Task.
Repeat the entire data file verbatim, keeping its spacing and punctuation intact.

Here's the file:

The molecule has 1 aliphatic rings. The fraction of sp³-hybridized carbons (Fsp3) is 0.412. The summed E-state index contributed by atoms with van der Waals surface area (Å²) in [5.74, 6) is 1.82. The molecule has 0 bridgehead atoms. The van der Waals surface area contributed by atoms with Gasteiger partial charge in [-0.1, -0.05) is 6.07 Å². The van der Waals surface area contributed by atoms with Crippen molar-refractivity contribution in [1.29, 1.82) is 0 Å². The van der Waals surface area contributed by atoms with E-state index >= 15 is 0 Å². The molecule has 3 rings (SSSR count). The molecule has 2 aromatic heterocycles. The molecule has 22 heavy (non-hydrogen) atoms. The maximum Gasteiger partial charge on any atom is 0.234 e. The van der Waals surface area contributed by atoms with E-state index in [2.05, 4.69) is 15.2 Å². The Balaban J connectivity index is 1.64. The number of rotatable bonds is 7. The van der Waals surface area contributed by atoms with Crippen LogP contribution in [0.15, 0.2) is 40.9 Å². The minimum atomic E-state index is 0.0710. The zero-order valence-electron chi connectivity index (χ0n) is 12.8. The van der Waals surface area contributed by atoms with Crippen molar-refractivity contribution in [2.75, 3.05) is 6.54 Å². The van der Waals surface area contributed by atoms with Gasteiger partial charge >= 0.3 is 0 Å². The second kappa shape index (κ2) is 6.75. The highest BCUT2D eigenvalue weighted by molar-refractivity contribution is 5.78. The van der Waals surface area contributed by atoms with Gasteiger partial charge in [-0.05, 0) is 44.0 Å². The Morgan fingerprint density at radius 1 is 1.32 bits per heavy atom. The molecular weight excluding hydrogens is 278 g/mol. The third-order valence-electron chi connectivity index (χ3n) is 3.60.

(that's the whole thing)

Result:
The molecule has 1 aliphatic rings. The fraction of sp³-hybridized carbons (Fsp3) is 0.412. The summed E-state index contributed by atoms with van der Waals surface area (Å²) in [5.74, 6) is 1.82. The molecule has 0 bridgehead atoms. The van der Waals surface area contributed by atoms with Gasteiger partial charge in [-0.1, -0.05) is 6.07 Å². The van der Waals surface area contributed by atoms with Crippen molar-refractivity contribution in [1.29, 1.82) is 0 Å². The van der Waals surface area contributed by atoms with E-state index >= 15 is 0 Å². The molecule has 3 rings (SSSR count). The molecule has 2 aromatic heterocycles. The molecule has 22 heavy (non-hydrogen) atoms. The maximum Gasteiger partial charge on any atom is 0.234 e. The van der Waals surface area contributed by atoms with E-state index in [2.05, 4.69) is 15.2 Å². The Balaban J connectivity index is 1.64. The number of rotatable bonds is 7. The van der Waals surface area contributed by atoms with Crippen LogP contribution in [0.15, 0.2) is 40.9 Å². The minimum atomic E-state index is 0.0710. The zero-order valence-electron chi connectivity index (χ0n) is 12.8. The van der Waals surface area contributed by atoms with Crippen molar-refractivity contribution in [2.75, 3.05) is 6.54 Å². The van der Waals surface area contributed by atoms with Gasteiger partial charge >= 0.3 is 0 Å². The second kappa shape index (κ2) is 6.75. The highest BCUT2D eigenvalue weighted by molar-refractivity contribution is 5.78. The van der Waals surface area contributed by atoms with Gasteiger partial charge in [-0.05, 0) is 44.0 Å². The Morgan fingerprint density at radius 1 is 1.32 bits per heavy atom. The molecular weight excluding hydrogens is 278 g/mol. The third-order valence-electron chi connectivity index (χ3n) is 3.60.